Program manager

Dr. Sheryl Tittlemier

Find out about Sheryl Tittlemier's expertise, affiliations and contact information.

Microbiology and Grain Genomics

Microbiology and Grain Genomics

Microorganisms infecting wheat kernels after incubation

The growth of microorganisms infecting selected wheat kernels on an agar plate.

We research and monitor pathogenic, quarantinable and toxigenic microorganisms, such as moulds and bacteria, associated with Canadian grain and products made from Canadian grain. Our program develops new tools and employs new technologies for the detection, identification and characterization of these microorganisms. We use newly developed and validated methods to investigate how agronomics, environment and processing affect microbial communities naturally associated with crops and grain products.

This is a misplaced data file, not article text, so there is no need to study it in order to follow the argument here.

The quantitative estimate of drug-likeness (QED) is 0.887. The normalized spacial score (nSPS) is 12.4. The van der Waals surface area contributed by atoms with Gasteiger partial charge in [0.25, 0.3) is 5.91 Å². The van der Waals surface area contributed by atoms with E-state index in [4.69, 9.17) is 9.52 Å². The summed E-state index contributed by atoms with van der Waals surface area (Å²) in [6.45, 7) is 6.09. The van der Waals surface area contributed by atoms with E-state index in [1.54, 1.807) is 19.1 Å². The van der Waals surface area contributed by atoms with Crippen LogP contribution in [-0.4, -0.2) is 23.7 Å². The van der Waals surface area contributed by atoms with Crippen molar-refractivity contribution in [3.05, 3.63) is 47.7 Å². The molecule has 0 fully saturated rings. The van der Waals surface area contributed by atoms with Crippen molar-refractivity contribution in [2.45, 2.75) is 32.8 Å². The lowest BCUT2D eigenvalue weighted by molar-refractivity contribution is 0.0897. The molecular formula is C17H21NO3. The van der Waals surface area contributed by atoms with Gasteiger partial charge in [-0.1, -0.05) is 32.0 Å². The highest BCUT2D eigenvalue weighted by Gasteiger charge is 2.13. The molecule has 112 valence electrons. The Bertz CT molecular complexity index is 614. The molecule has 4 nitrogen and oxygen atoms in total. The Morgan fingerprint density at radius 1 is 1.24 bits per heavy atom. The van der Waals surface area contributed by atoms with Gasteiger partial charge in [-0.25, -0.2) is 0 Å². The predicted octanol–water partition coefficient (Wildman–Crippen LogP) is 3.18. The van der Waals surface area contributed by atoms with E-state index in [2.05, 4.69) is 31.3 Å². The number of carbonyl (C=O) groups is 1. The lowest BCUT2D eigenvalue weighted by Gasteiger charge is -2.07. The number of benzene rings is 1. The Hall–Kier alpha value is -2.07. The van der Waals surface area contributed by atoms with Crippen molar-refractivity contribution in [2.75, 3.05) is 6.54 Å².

We also use genomic technologies to look at differences in DNA sequences that are characteristic among microorganisms as well as grain crops. This allows us to continuously update our DNA testing methods to identify new microbes and crop varieties. Our reference databases currently contain DNA profiles of over 800 varieties.

Our relevance to the grain sector

The Official Grain Grading Guide assigns grades based on a sample’s ability to meet tolerances for various grading factors. These factors can directly or indirectly affect the quality and safety of Canadian grain. Our program provides scientific evidence to establish and update grading factors and tolerances linked to microorganisms such as ergot, Fusarium damage, mildew, smudge and Sclerotinia.